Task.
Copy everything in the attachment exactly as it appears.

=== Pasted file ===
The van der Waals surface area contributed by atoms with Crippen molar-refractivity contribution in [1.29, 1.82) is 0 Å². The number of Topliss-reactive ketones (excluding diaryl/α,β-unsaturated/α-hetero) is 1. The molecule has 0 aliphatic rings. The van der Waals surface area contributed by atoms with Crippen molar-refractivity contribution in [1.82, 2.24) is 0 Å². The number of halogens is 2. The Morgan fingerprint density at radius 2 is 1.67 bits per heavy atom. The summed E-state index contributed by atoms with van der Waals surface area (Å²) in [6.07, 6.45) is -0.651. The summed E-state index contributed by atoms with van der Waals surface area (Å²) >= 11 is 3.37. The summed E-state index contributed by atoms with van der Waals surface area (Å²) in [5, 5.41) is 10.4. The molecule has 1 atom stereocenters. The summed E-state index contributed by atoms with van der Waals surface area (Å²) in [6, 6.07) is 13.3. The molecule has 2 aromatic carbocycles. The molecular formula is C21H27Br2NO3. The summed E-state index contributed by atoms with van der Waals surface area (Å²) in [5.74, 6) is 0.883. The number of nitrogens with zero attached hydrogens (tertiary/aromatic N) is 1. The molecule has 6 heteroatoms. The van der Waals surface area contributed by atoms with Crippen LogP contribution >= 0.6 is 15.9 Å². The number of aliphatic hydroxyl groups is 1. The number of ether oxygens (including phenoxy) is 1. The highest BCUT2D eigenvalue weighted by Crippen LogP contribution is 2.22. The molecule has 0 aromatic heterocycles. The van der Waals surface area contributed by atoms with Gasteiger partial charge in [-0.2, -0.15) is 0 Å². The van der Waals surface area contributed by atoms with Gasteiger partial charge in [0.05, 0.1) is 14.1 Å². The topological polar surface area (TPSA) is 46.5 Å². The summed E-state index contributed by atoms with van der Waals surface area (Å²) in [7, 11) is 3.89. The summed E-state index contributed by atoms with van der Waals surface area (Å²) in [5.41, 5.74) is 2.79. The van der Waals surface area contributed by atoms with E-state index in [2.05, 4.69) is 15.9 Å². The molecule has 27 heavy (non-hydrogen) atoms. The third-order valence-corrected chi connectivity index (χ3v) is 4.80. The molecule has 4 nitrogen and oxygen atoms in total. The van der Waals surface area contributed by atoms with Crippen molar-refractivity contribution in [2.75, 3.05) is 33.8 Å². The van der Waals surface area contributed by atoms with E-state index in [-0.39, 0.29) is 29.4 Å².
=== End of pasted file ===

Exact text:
The van der Waals surface area contributed by atoms with Crippen molar-refractivity contribution in [1.29, 1.82) is 0 Å². The number of Topliss-reactive ketones (excluding diaryl/α,β-unsaturated/α-hetero) is 1. The molecule has 0 aliphatic rings. The van der Waals surface area contributed by atoms with Crippen molar-refractivity contribution in [1.82, 2.24) is 0 Å². The number of halogens is 2. The Morgan fingerprint density at radius 2 is 1.67 bits per heavy atom. The summed E-state index contributed by atoms with van der Waals surface area (Å²) in [6.07, 6.45) is -0.651. The summed E-state index contributed by atoms with van der Waals surface area (Å²) >= 11 is 3.37. The summed E-state index contributed by atoms with van der Waals surface area (Å²) in [5, 5.41) is 10.4. The molecule has 1 atom stereocenters. The summed E-state index contributed by atoms with van der Waals surface area (Å²) in [6, 6.07) is 13.3. The molecule has 2 aromatic carbocycles. The molecular formula is C21H27Br2NO3. The summed E-state index contributed by atoms with van der Waals surface area (Å²) in [5.74, 6) is 0.883. The number of nitrogens with zero attached hydrogens (tertiary/aromatic N) is 1. The molecule has 6 heteroatoms. The van der Waals surface area contributed by atoms with Crippen LogP contribution >= 0.6 is 15.9 Å². The number of aliphatic hydroxyl groups is 1. The number of ether oxygens (including phenoxy) is 1. The highest BCUT2D eigenvalue weighted by Crippen LogP contribution is 2.22. The molecule has 0 aromatic heterocycles. The van der Waals surface area contributed by atoms with Gasteiger partial charge in [-0.2, -0.15) is 0 Å². The van der Waals surface area contributed by atoms with Gasteiger partial charge in [0.05, 0.1) is 14.1 Å². The topological polar surface area (TPSA) is 46.5 Å². The summed E-state index contributed by atoms with van der Waals surface area (Å²) in [7, 11) is 3.89. The summed E-state index contributed by atoms with van der Waals surface area (Å²) in [5.41, 5.74) is 2.79. The van der Waals surface area contributed by atoms with E-state index in [2.05, 4.69) is 15.9 Å². The molecule has 27 heavy (non-hydrogen) atoms. The third-order valence-corrected chi connectivity index (χ3v) is 4.80. The molecule has 4 nitrogen and oxygen atoms in total. The van der Waals surface area contributed by atoms with Crippen molar-refractivity contribution in [2.75, 3.05) is 33.8 Å². The van der Waals surface area contributed by atoms with E-state index in [-0.39, 0.29) is 29.4 Å².